Pendelton Ward might be best known for creating “Adventure Time,” but he has another incredibly weird, wild and entertaining animated series running online on Cartoon Hangover. “Bravest Warriors,” about a team of teenage galaxy-traveling heroes for hire, stars Chris Kirkman, Beth Tezuka, Wallow and Danny Vasquez, each of whom has a weapon animal that aids them in their missions.
Last year, BOOM! Studios launched a comic series to compliment the cartoon. January sees the release of the book’s first annual, simply titled “Bravest Warriors 2014 Annual.” Instead of focusing on the actual Warriors, though, the issue features four separate stories, each shining the spotlight on fan-favorite alien Catbug, a feline-ladybug hybrid who actually first appeared in the pages of the comic before making his way to the animated series.
BOOM! enlisted four creators to spread the Catbug love: Sloane Leong (“Five Ghosts”), Kate Leth (“Adventure Time with Fionna & Cake”), Monica Ray (“Phuzzy Comics”) and Coleman Engle (“Popgun”) are all on board to showcase the dimension-hopping little guy. To get the inside scoop on the annual its stories, CBR News spoke with all four creators about how they got involved, working in the all-ages realm and their love of Catbug.
CBR News: How did each of you get involved in working on the Bravest Warriors Annual?
Kate Leth: I was asked by the BOOM! Studios team if I’d be interested in drawing a longer-form story than my previous two-page backups, and I was happy to jump at the chance!
Sloane Leong: [Editor] Whitney Leopard asked me to do a story.
Monica Ray: My editor was familiar with my work and had seen me at a few conventions, so she asked me if I wanted to do a “Bravest Warriors” alternate cover. That lead to another alternate cover and then this Catbug story!
Coleman Engle: I’ve done a few things for BOOM! in the past, and Whitney Leopard asked if I’d be down to do a Catbug comic. DUHHHH, he’s so cute!
Was the idea to shine the spotlight on Catbug there from the very beginning? What were your initial thoughts on focusing the spotlight on the character?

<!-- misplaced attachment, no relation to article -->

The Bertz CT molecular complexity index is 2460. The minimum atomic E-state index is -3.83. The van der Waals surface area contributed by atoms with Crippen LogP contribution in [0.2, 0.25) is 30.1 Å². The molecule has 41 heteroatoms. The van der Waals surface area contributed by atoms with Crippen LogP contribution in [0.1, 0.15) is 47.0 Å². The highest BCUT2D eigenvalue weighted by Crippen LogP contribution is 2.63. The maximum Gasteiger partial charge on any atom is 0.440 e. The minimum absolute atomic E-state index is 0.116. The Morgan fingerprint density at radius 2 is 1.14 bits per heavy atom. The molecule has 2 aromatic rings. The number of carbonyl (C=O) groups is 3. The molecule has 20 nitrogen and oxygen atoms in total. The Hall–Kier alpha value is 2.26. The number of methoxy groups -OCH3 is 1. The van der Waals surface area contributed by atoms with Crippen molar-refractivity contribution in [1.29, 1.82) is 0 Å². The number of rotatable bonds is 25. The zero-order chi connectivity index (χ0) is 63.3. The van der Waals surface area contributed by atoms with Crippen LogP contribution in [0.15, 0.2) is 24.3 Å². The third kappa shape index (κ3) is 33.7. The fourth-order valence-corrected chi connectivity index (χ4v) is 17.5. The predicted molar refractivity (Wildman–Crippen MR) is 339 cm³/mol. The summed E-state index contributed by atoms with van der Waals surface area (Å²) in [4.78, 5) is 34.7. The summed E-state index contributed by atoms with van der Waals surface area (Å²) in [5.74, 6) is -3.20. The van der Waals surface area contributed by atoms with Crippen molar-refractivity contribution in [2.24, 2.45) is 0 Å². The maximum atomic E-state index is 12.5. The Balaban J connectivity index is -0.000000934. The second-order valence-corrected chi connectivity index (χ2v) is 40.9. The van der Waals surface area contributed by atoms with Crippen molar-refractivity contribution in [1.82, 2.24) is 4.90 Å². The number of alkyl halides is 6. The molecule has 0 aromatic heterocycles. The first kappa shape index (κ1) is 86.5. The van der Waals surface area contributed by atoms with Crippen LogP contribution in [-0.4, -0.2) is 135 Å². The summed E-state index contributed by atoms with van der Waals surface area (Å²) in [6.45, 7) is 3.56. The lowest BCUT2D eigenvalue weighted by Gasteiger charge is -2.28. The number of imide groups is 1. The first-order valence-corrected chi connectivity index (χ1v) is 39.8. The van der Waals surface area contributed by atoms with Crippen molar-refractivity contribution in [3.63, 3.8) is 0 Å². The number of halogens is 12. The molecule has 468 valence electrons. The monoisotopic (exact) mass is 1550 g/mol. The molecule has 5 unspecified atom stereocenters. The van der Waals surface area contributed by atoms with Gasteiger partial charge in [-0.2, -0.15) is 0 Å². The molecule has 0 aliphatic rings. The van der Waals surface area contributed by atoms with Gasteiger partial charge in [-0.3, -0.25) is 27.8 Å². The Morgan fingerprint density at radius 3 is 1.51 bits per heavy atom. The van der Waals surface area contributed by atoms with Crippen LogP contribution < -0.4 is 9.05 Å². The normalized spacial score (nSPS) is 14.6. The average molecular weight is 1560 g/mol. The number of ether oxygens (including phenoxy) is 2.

Leong: The theme for the annual was Catbug, so, yes. Catbug is a simple character, but his voice actor [Sam Lavagnino] has given him such a specific silly personality that I was excited about doing something goofy and fantastic with the little alien dude.
Leth: I think we all knew it was going to be a Catbug-centric issue; that was the only stipulation I was given. Catbug! I’m actually quite excited to see what everyone else did with the character.
Ray: The stories are supposed to focus on Catbug this time around. I was excited because he’s a crowd favorite and the creative possibilities with him are endless.
Engle: Wallow is my favorite Bravest Warrior, and I really like his relationship with aliens and how he prefers them over other humans. Catbug and him seem to really get along, so I wanted to focus on their friendship, and what I’d imagine some pop culture would be like in that world.
What can each of you tell readers about your story? What kind of challenges will he and his pals face in your shorts?
Leong: In my story, Catbug takes off on his own into a meta-cosmic dimension searching for adventure when he meets a mysterious creature called the Solar Hare who grants him a strange ability. I don’t want to spoil the rest!
Leth: My story is an alphabet story! Catbug takes you through the letters. I can’t tell you much more or it will spoil it, but he does rob a bank.